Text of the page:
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Mobile video app shortlisted for journalism grant looks to solve crowdsourced content problem

Kye White /

A Brisbane startup is developing an app which aims to give journalists much easier access to crowdsourced content.

 

The Metaset App is a mobile video app that creates a platform for journalists and content creators to access, engage with and request crowdsourced content and citizen journalism.

 

The app is one of six projects shortlisted for the Walkley Grants for Innovation in Journalism, the winner of which will be announced in late June.

 

A StartupSmart project has also been shortlisted.

 

Founder David Ryan says the app solves the problem facing many newsrooms when looking to gather content from the public.

 

“It solves the problem of engaging and curating content,” he says.

 

“We have these miraculous devices and the ability to capture so much, but when you’re out covering a story and you have people sticking their iPhone’s in your face saying ‘we’ve got this footage, how can we get this to you?’ all you can really tell them is to upload it to YouTube.

 

“We’ve taken the most expensive and most difficult question to solve, how to distribute and access video and citizen journalists.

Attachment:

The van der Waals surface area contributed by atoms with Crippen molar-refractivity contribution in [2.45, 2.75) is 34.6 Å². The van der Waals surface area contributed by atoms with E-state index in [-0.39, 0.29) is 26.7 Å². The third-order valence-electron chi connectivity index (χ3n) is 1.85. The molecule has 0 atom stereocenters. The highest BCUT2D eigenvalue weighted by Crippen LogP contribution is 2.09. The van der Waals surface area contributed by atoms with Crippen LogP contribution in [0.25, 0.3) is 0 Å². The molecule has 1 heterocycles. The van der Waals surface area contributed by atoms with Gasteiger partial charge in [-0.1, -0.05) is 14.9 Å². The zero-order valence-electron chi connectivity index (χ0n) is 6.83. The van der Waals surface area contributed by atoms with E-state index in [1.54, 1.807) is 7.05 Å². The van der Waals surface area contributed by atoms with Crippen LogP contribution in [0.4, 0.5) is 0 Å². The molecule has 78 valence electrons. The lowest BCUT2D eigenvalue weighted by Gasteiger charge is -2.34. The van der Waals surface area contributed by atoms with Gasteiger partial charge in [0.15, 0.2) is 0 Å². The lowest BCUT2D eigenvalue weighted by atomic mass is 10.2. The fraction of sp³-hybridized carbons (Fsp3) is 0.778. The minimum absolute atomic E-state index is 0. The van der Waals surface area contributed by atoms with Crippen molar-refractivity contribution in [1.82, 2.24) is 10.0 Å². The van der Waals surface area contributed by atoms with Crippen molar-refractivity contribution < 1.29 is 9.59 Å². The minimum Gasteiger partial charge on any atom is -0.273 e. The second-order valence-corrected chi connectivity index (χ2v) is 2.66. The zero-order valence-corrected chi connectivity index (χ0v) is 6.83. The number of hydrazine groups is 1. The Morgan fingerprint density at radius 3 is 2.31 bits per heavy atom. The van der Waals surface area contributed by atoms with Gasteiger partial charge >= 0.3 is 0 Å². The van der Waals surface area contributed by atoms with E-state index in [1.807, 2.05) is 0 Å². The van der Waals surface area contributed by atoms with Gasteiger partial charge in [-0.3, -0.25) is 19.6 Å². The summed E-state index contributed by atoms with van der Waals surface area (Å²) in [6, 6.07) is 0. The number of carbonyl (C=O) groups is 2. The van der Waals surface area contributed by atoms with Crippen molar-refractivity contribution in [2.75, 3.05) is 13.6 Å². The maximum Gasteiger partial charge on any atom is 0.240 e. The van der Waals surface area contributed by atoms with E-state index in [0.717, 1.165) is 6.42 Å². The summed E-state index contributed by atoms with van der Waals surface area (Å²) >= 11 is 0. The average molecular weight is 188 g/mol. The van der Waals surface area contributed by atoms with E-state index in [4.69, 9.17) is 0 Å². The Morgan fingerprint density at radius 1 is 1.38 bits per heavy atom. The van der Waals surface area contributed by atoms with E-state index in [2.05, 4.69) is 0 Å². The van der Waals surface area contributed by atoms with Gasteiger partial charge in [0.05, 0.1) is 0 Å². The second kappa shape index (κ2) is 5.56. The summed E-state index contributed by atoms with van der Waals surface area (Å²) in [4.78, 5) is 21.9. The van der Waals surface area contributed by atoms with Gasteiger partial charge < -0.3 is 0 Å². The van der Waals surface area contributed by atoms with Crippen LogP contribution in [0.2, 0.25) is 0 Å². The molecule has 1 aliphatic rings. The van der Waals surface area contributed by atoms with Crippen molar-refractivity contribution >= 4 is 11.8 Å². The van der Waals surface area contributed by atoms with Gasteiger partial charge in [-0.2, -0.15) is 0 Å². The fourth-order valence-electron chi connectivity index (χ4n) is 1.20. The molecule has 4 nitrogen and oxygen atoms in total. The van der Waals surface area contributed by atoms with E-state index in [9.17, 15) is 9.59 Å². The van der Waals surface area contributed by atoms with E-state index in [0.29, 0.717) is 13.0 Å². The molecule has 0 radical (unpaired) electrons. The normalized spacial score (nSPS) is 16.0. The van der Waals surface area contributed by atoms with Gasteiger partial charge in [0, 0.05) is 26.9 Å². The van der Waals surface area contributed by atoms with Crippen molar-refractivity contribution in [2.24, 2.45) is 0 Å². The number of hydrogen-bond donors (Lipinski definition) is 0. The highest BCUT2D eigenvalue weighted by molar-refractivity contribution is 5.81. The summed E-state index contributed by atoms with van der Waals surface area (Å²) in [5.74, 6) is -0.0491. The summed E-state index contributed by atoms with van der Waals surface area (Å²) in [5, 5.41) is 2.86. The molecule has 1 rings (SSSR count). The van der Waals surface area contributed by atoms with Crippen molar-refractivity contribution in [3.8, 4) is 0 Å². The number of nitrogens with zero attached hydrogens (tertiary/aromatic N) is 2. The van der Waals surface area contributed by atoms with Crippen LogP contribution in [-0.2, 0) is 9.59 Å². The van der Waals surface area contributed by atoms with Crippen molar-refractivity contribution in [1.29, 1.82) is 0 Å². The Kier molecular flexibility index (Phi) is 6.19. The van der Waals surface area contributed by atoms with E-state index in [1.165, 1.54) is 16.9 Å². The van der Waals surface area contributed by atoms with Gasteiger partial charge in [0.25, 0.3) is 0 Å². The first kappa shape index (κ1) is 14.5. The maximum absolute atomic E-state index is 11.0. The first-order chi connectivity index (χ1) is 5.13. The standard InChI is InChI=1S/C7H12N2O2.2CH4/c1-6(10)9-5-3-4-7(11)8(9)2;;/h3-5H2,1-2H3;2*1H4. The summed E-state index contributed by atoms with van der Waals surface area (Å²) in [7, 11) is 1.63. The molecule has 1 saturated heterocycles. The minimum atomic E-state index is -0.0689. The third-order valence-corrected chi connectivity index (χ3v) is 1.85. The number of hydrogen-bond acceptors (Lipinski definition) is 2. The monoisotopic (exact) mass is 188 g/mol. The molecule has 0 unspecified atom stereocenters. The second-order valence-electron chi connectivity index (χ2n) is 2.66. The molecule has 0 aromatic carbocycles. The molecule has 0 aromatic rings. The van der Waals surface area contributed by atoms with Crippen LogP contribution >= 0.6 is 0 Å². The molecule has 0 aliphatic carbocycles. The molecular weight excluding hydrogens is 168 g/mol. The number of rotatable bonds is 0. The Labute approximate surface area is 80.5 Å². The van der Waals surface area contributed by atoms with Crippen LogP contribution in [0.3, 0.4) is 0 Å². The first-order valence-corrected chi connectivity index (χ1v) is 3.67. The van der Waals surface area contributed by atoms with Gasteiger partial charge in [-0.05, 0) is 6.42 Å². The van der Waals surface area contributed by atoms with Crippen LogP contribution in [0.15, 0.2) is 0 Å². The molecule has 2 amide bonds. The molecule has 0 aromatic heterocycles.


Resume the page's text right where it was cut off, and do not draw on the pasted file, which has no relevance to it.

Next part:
“It’s ironic people might say YouTube or Twitter do this already, it’s a really obvious question, but no they haven’t yet.

 

“Finally it clicked for us, we already have a way to do that.”

 

Ryan says the app would give would-be citizen journalists and content makers the ability to connect with a network of media organisations, then using geo location and push notifications, it would allow those organisations to source footage from those users who might be nearby newsworthy events.

 

The startup has been working closely with two media groups which Ryan declined to name out of courtesy, who have been helping develop the project.

 

The app is still in its early days and Ryan was non-committal when questions about whether or not there would be a way to pay those users for the content they are providing.

 

“There’s lots of ways to go about it, we’re very grateful to have media groups so we’re able to work on things that not just we think are problems, but are some of the realities created by the inefficiencies of large scale newsrooms,’’ Ryan says.

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Kye White

Kye began his career at a Fairfax daily on the North-West Coast of Tasmania. He has since taken his belongings, and keen interest in technology, to Melbourne. He has a bachelor of Arts majoring in Political Science from the University of Tasmania and a Graduate Diploma in Journalism from RMIT University.

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